• On March 30, 2011, the United States Supreme Court heard oral argument in the appeal from the Sixth Circuit Court of Appeals’ decision that incumbent local exchange carriers are entitled to charge higher “competitive” rates for their entrance facilities, rather than the lower cost-based rates that the FCC ordered them to charge pursuant to the Telecommunications Act of 1996. Michigan’s Solicitor General argued that the “FCC’s conclusion is consistent with the policies embodied in the Act, because the practical result of affirming the Sixth Circuit opinion in this case is that a competitive carrier, like Sprint for example, will be forced either to charge its customers more for interconnection or lay tens of thousands of duplicate entrance facility cables, and those are precisely what the Act was designed to prevent.” The US Solicitor General agreed with the Michigan Solicitor General that the Sixth Circuit’s opinion should be reversed. When pressed by Justice Breyer why the FCC should not be allowed to resolve the issue, Michigan Bell’s counsel argued that FCC’s brief “doesn’t do what a decision on a primary jurisdiction referral would do.” Talk America Inc. v. Michigan Bell Tel. Co., No. 10-313.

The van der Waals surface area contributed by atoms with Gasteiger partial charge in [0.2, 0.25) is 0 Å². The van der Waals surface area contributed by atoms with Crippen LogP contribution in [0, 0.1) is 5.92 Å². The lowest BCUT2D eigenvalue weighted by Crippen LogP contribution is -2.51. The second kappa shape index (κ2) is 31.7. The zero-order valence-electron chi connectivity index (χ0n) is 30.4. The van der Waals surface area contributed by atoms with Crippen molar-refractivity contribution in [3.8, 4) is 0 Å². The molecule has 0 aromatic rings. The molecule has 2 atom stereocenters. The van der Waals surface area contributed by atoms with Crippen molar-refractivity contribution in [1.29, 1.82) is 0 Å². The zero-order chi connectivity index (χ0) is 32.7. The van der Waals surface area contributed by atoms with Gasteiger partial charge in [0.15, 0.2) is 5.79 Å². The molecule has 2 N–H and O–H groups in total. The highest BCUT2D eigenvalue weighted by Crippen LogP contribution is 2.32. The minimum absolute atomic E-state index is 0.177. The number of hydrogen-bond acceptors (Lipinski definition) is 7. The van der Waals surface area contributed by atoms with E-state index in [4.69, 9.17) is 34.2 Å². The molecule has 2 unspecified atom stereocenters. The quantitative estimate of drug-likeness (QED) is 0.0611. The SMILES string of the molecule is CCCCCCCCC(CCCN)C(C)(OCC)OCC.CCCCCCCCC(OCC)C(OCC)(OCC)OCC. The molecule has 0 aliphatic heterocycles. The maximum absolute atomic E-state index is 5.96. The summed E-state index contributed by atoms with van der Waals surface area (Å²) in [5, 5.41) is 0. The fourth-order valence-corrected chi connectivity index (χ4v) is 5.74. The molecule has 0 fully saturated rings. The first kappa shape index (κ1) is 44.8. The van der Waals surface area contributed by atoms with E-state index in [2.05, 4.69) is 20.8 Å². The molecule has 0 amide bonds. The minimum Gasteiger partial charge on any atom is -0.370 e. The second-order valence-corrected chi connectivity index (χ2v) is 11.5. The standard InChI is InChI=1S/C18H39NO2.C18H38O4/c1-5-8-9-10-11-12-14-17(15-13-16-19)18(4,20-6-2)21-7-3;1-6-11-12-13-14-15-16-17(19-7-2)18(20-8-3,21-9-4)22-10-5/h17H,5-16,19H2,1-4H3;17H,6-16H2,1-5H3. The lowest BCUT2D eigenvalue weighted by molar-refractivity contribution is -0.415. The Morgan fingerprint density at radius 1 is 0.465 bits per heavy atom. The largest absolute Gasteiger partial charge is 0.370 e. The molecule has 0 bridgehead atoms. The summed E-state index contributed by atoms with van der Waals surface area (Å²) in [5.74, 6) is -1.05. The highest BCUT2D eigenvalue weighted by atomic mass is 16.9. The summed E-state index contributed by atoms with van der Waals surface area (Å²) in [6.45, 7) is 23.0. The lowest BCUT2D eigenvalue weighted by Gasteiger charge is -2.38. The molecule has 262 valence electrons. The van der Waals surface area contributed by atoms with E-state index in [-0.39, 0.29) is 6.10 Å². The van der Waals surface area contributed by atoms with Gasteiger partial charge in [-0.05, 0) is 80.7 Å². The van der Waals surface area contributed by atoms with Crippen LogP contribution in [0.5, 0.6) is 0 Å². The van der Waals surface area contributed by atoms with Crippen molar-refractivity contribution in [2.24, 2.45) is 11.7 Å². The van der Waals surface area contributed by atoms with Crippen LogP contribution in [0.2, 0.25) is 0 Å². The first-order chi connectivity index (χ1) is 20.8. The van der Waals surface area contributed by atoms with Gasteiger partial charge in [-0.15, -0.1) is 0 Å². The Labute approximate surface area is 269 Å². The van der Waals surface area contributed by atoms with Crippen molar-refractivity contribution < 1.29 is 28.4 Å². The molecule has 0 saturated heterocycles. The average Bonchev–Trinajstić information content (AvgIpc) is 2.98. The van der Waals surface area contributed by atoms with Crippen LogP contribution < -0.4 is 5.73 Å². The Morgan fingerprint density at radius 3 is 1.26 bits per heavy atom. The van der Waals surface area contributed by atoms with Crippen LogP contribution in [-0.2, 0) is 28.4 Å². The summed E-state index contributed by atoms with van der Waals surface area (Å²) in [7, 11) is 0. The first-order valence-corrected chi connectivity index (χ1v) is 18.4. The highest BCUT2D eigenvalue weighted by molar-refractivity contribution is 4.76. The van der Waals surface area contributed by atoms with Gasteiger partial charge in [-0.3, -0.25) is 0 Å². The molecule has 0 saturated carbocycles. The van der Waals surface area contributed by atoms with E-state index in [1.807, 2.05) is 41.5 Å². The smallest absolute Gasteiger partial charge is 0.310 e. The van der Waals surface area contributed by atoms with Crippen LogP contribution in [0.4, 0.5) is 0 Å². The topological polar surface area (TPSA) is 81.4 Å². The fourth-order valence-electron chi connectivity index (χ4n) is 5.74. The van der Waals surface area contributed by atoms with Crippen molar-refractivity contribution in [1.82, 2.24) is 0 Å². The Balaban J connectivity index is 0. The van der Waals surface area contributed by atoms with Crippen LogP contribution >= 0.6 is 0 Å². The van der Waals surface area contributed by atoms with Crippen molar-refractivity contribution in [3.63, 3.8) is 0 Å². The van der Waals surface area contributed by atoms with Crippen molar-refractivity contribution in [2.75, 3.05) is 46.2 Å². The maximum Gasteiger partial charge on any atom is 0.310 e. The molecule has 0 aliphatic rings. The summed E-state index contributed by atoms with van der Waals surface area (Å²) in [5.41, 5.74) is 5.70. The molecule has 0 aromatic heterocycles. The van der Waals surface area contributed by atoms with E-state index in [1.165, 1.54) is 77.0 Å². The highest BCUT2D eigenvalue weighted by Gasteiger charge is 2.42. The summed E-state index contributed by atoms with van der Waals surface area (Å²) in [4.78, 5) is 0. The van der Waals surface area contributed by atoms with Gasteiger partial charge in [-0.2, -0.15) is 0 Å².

• On March 25, 2011, the United States District Court for the Northern District of Texas dismissed a class action securities fraud case brought against several MetroPCS executives for allegedly selling their own stocks just before MetroPCS’s stock price dropped from about $19 to $6 per share in 2009, while at the same time encouraging investors to retain or augment their MetroPCS holdings. As an example, the plaintiffs cited the CFO as saying to investors in May 2009 that MetroPCS is “perfectly situated to take advantage of these very, very difficult times when people are looking for value.” Judge Joe Fish ruled that the plaintiff’s complaint “falls far short of stating a plausible claim for fraud,” and that, to “the extent plaintiff is arguing that the defendants should have painted an even gloomier picture, the plaintiff’s position has no basis in law because the defendants are under no duty to cast their business in an overly gloomy or pejorative light.” Hopson v. MetroPCS Communications Inc., No. 3:09-cv-02392 (N.D. Tex.).